Putin supported Shoigu’s suggestion of helping to transfer volunteers willing to fight in the self-declared Luhansk and Donetsk People’s Republics, the separatist-held territories in eastern Ukraine.
“If you see that there are people who want on a voluntary basis, especially not for money, to come and help people living in Donbas, well, we need to welcome them and help them move to the war zone,” Putin said.
Kremlin spokesperson Dmitry Peskov said later on Friday that there were no plans to send Russian volunteers to fight, and that Shoigu “mainly spoke about volunteers and applicants from the Middle East and Syria.”
The United States has not seen the “actual arrival” of foreign fighters from the Middle East to fight alongside Russian forces in Ukraine, a senior US defense official told reporters on Friday.
The US believes Russia is moving in the direction of recruiting and using foreign fighters, and Russia has publicly acknowledged they want to do this, but the US has not seen evidence of foreign fighters coming to fight alongside Russian forces at this point, the official said.
CNN’s Ellie Kaufman contributed reporting to this post.
Ukraine’s defense ministry has alleged that Russia plans to carry out some sort of terrorist attack at the Chernobyl nuclear power plant, which is now under the control of Russian forces.
It is the latest in a series of claims made by Ukrainian authorities about the risks to Ukraine’s nuclear power infrastructure because of Russia’s invasion, none of which has come to pass.
The Main Intelligence Directorate of the Ministry of Defence claimed on its Facebook page Friday that “the available intelligence says Putin has ordered that his troops to prepare a terror attack at Chernobyl for which the Russian invaders will try to blame Ukraine.”
The directorate also repeated that the plant “remains completely disconnected from the monitoring systems run by the International Atomic Energy Agency (IAEA).”
The IAEA said last week that it had not been able to re-establish communication with systems installed to monitor nuclear material and activities at either the Chernobyl or Zaporizhzhia plants following the loss of remote data transmissions from those systems.
IAEA Director General Rafael Grossi said Thursday that the situation at the Chernobyl nuclear power plant, occupied by the Russian forces, was degrading as the IAEA was losing “a significant amount of information” on safeguarding monitoring systems.
However, he said he was “quite encouraged […] on one important thing, is that Ukraine and Russian Federation want to work with us, they agree to work with us.”
Grossi met the foreign ministers of both Russia and Ukraine on Thursday.
The Ukrainian nuclear regulatory authority has alleged that personnel at the Chernobyl site “have limited opportunities to communicate, move and carry out full-fledged maintenance and repair work.”
The IAEA said Thursday it had been unable to confirm that power has been restored at the plant.
On Friday, Ukraine’s nuclear power regulator repeated that the electricity supply to the Chernobyl nuclear power station had not been restored, despite claims by Russia and Belarus it was restored on Thursday.
“All objects of Chernobyl Power station located in the exclusion zone continue to be under the control of the aggressor’s military. There is still no electricity supply at the Chernobyl Nuclear Power Plant since 11:22 on 9,03.2022, on or any communication with the personnel on site,” according to a statement posted Friday on the regulator’s website.
“Regulatory control over the state of nuclear and radiation safety at the Chernobyl NPP site and the exclusion zone territory, as well as control of nuclear materials at the enterprise, is impossible,” it said.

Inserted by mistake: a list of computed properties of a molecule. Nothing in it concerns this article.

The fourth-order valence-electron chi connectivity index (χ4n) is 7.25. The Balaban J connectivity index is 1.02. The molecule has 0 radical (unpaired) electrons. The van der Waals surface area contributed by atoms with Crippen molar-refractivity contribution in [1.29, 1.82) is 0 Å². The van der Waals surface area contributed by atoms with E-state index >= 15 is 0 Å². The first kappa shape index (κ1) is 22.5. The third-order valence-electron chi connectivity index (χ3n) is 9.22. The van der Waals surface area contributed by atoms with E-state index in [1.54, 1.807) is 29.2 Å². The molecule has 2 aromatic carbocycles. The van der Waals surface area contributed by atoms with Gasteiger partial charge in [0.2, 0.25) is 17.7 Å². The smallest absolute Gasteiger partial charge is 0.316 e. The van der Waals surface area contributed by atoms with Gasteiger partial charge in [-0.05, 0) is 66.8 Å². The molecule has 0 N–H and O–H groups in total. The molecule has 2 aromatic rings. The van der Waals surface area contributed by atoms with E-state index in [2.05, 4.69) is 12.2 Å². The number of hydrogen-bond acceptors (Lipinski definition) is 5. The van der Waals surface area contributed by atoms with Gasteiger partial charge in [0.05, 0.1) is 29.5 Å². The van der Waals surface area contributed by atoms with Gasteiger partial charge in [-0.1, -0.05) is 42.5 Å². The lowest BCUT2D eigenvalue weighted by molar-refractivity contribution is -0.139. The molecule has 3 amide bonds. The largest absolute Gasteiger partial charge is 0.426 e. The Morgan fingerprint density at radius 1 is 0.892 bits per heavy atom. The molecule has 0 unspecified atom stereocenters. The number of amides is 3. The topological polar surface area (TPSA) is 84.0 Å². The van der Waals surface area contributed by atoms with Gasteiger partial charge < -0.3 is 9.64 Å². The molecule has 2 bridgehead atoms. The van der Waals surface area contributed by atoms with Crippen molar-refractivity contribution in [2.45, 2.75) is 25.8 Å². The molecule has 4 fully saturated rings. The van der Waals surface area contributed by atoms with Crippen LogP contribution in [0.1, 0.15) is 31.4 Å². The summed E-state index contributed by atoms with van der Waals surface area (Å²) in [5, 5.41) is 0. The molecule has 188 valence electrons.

But it noted that a reserve supply of diesel fuel had been provided “to secure emergency power supply to spent nuclear fuel storage facilities.”
The IAEA said earlier this week that there has been “no critical impact” to the safety of Chernobyl, despite loss of power. It tweeted that the “heat load of spent fuel storage pool and volume of cooling water at #Chernobyl Nuclear Power Plant sufficient for effective heat removal without need for electrical supply.”
The site has backup emergency diesel generators available should there be a total loss of power.
But Grossi said earlier this week: “I remain gravely concerned about the deteriorating situation in Ukraine, especially about the country’s nuclear power plants, which must be able to continue operating without any safety or security threats.”
And he stressed the “utmost importance that the staff working at the Specialized Enterprise Chernobyl Nuclear Power Plant are able to do their job safely and effectively, and that their personal well-being is guaranteed by those who have taken control.”
The Ukrainian Ministry of Defence also alleged Friday that Russian forces had denied a Ukrainian repair team access to Chernobyl. It claimed without offering evidence that “Belarusian specialists” went there posing as nuclear power experts and that Russian saboteurs were arriving to set up a terror attack.
The ministry claimed that “without receiving the desired result from the ground military operation and direct talks, Putin is ready to resort to nuclear blackmail of the international community.”
Both Russia and Ukraine have repeatedly claimed without substantiation that the other side is planning to provoke an incident involving nuclear, chemical or biological agents.
US Vice President Kamala Harris said Vladimir Putin isn’t interested in “serious diplomacy.”
Speaking in Romania, Harris said the United States is committed to finding a diplomatic solution. But she didn’t sound optimistic that Moscow was currently seeking one.
“From the beginning, the United States has been attempting sincerely to engage in diplomacy,” she said. “From everything that we know and have witnessed, Putin shows no sign of engaging in serious diplomacy.”
She said Russia was engaging in “lies” and “misinformation,” a playbook she said the US had long identified.
She said that as efforts for diplomacy proceed, Russia should be held accountable for its actions.
“We maintain that diplomacy is the way to resolve these issues,” she said, saying that should “coexist with our commitment to ensure that our alliances are strong, and that there must be serious consequence and accountability for what Russia is doing.”
Three flights carrying at least 600 Indian students who were evacuated from the city of Sumy in northeastern Ukraine landed in New Delhi from Poland on Friday.
The students were trapped in the northeastern city since the beginning of Russia’s military invasion in Ukraine and had sent out several appeals for their evacuation to the Indian mission and government.
On Monday, India’s Prime Minister Narendra Modi spoke with the presidents of Russia and Ukraine to try and speed up their safe exit.
The Indian government has operated 90 evacuation flights from Ukraine — both commercial and military — since Russia’s invasion began, and over 20,000 Indians have left the country.